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Why Making Dinner Is a Good Idea

The consistently amazing Jonah Lehrer offers another example of the Ikea Effect:

Why do the microwave and frozen dinner inexorably lead to obesity? According to the economists, the cheapness of calories (both in terms of price and time) has led us to dramatically boost consumption. Food stops being something we make and create — it doesn’t require very many lever presses, so to speak — and becomes something we simply ingest. Eating just gets easier. And then we get fatter.

But maybe we’re not just consuming more calories because they’re available at such a low cost. Maybe we’re also consuming more calories because each calorie gives us less pleasure. The lesson of those lever-pressing mice, after all, is that when we don’t work for our food — when it only requires a single press, or a few whirls of the microwave — it tastes much less delicious.

That hypothesis leads me to this study, published in 2008 in Science. The experiment involved giving subjects sips of a chocolate milkshake inside an fMRI machine. The scientists were interested in the activation of the striatum, an area rich in dopamine neurons and involved in the processing of hedonic rewards. (When your striatum is excited, life is good.) Sure enough, obese people tended to have reduced activation in the striatum after sipping the ice cream treat, which led to increased consumption. In other words, they kept on consuming the milkshake in a manic search for satisfaction.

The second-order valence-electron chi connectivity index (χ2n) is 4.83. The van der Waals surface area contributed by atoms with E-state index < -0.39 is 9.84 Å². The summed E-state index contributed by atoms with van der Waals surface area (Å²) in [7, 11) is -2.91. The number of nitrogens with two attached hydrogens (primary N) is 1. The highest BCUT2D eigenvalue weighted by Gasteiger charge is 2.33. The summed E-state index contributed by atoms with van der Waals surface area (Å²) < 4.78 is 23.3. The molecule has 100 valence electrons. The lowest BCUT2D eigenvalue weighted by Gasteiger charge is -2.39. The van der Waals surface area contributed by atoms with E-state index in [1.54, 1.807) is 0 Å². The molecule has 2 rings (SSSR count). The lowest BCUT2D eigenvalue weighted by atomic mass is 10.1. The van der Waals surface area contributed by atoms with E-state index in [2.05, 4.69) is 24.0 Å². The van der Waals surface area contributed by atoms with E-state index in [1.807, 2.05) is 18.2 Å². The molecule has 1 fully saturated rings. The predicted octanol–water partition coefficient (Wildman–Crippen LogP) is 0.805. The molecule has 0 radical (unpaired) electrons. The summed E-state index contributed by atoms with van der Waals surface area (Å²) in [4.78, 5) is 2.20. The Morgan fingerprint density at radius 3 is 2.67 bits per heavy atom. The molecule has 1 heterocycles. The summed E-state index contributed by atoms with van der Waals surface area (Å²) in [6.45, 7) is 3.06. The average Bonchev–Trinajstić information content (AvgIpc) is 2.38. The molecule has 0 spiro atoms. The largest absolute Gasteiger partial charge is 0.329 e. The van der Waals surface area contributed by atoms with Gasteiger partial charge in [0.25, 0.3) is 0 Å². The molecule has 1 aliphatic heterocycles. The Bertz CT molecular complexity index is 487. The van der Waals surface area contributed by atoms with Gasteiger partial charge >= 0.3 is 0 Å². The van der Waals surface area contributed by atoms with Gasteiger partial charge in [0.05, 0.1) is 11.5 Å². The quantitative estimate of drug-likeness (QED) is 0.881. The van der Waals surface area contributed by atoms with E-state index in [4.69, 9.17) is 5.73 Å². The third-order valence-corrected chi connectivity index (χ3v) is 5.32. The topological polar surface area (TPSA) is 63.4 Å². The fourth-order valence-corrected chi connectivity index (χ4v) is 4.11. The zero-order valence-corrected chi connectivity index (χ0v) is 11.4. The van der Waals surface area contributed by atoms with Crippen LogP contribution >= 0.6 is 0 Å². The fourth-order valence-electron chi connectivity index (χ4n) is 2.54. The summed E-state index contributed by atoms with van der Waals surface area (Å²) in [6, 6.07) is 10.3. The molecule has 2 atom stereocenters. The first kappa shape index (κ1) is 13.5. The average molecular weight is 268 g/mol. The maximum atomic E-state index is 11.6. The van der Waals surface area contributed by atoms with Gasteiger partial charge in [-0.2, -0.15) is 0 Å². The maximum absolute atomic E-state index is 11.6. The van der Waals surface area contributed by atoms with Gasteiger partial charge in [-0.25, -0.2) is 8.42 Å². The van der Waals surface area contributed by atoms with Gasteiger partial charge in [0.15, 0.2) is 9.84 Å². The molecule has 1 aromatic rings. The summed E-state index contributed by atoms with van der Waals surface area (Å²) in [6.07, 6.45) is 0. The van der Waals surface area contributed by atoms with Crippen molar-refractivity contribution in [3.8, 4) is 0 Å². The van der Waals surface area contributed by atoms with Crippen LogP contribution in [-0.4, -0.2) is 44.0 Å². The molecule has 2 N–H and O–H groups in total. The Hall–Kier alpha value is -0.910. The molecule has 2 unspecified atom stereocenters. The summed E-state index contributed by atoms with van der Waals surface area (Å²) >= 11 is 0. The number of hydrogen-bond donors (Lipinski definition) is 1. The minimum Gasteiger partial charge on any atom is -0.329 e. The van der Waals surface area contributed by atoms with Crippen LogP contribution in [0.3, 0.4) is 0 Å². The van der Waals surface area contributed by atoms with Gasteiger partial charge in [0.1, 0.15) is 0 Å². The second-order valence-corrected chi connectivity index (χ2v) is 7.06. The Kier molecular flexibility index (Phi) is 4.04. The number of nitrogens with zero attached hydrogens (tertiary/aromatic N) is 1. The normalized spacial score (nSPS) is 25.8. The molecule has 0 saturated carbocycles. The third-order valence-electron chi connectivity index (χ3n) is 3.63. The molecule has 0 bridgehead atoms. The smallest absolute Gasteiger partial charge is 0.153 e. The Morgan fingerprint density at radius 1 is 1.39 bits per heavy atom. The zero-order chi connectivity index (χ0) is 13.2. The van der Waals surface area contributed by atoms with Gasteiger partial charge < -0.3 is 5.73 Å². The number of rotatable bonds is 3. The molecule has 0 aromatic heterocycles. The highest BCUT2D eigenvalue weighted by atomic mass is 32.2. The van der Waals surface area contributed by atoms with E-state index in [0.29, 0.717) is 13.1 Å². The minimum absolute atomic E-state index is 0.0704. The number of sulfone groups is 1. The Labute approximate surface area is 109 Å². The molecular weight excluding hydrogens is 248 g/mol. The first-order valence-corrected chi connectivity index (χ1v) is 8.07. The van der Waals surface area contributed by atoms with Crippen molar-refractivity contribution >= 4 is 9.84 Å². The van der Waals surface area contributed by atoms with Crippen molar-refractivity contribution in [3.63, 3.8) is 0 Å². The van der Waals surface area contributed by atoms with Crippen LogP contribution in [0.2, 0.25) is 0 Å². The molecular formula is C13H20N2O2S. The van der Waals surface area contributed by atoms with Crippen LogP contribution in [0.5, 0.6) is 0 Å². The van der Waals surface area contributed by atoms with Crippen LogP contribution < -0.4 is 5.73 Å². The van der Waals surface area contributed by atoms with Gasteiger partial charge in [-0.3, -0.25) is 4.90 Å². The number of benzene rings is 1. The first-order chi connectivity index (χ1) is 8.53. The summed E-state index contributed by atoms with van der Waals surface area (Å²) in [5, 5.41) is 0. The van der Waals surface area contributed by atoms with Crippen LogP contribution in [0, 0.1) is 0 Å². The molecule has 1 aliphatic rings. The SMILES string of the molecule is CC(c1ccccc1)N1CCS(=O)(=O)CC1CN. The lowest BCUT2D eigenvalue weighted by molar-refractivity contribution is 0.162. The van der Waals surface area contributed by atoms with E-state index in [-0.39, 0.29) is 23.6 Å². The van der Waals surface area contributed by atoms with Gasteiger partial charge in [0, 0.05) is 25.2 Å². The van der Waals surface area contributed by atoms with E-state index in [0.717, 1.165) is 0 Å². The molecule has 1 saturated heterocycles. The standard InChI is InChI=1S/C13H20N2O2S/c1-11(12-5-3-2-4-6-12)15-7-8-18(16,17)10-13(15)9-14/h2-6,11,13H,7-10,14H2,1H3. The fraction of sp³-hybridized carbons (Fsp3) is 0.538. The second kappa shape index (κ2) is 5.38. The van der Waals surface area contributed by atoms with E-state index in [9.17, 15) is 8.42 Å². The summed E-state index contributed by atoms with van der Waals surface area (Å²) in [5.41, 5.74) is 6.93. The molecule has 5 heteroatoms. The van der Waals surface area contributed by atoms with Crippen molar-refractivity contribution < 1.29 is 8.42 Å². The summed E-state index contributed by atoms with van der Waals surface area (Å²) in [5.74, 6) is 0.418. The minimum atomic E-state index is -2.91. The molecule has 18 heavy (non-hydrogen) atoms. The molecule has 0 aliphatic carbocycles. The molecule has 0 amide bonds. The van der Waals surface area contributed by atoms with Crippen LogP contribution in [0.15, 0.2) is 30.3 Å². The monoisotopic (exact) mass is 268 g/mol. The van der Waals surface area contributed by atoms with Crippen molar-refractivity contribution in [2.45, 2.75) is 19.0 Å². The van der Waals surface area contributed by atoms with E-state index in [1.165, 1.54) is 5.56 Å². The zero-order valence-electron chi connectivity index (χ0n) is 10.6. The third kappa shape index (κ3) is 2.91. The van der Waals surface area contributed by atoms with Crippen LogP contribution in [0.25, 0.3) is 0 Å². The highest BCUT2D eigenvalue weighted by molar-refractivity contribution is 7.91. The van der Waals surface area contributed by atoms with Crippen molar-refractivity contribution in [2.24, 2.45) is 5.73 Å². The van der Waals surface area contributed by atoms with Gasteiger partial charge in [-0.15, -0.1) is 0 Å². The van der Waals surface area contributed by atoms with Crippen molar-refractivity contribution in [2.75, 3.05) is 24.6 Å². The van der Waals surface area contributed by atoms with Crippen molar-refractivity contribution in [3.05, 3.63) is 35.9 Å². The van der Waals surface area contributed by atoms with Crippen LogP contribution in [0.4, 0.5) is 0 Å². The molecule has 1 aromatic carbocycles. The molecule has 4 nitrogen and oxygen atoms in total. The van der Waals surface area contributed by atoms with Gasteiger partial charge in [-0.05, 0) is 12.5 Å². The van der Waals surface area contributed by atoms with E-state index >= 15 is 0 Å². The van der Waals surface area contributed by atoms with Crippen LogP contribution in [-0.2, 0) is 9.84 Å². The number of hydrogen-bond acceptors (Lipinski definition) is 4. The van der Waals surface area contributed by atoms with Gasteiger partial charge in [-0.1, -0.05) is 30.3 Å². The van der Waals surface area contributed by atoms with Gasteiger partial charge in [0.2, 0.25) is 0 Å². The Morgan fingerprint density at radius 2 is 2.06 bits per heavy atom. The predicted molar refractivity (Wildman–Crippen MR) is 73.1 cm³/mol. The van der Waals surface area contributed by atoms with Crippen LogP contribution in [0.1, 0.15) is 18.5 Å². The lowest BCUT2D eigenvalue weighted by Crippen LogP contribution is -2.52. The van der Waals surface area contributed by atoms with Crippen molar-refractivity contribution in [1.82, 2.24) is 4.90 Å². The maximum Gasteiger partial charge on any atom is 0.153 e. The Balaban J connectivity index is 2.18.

A second study found that, over time, people with a polymorphism that leads to reduced dopamine receptors in the striatum also tended to put on weight, suggesting that obesity is, at least in part, triggered by a shortage of neural pleasure. Of course, this contradicts the popular (and deeply unfair) cultural stereotype of obesity, which assumes that people who are overweight are gluttons, unable to resist temptation. In fact, they are the opposite of gluttons: The reason they eat too much is because they don’t enjoy their food enough. They keep on sipping the milkshake precisely because it isn’t pleasurable.

Maybe this is why Americans need ever larger portion sizes: Because we didn’t make the milkshake ourselves, because that dinner only required a few minutes of work, we need to consume more calories to get the same baseline of satisfaction. The solution to this problem, of course, is simple: We need to take time to make dinner. Instead of buying frozen french fries, make a risotto. The 30 minutes of stirring will make the end result much more delicious.

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Jonah Lehrer is the author of How We Decide and Proust Was a Neuroscientist.